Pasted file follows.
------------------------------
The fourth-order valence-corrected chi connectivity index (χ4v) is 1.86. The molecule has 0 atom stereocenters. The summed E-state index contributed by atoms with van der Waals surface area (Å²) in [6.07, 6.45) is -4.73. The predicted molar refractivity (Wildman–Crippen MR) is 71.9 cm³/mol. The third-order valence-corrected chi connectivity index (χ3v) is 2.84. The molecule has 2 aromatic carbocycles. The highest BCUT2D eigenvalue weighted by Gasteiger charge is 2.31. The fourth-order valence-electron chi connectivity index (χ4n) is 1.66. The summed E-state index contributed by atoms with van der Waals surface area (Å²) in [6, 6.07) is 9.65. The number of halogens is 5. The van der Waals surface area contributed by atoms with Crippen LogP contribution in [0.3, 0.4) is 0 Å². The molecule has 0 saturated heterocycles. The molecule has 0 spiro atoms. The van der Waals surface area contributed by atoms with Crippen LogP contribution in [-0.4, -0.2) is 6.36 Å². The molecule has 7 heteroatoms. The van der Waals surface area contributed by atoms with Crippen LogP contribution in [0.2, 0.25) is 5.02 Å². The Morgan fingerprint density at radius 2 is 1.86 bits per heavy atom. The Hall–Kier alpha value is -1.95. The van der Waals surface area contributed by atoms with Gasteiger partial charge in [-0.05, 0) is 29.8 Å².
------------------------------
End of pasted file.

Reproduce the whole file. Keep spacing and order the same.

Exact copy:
The fourth-order valence-corrected chi connectivity index (χ4v) is 1.86. The molecule has 0 atom stereocenters. The summed E-state index contributed by atoms with van der Waals surface area (Å²) in [6.07, 6.45) is -4.73. The predicted molar refractivity (Wildman–Crippen MR) is 71.9 cm³/mol. The third-order valence-corrected chi connectivity index (χ3v) is 2.84. The molecule has 2 aromatic carbocycles. The highest BCUT2D eigenvalue weighted by Gasteiger charge is 2.31. The fourth-order valence-electron chi connectivity index (χ4n) is 1.66. The summed E-state index contributed by atoms with van der Waals surface area (Å²) in [6, 6.07) is 9.65. The number of halogens is 5. The van der Waals surface area contributed by atoms with Crippen LogP contribution in [0.3, 0.4) is 0 Å². The molecule has 0 saturated heterocycles. The molecule has 0 spiro atoms. The van der Waals surface area contributed by atoms with Crippen LogP contribution in [-0.4, -0.2) is 6.36 Å². The molecule has 7 heteroatoms. The van der Waals surface area contributed by atoms with Crippen LogP contribution in [0.2, 0.25) is 5.02 Å². The Morgan fingerprint density at radius 2 is 1.86 bits per heavy atom. The Hall–Kier alpha value is -1.95. The van der Waals surface area contributed by atoms with Gasteiger partial charge in [-0.05, 0) is 29.8 Å².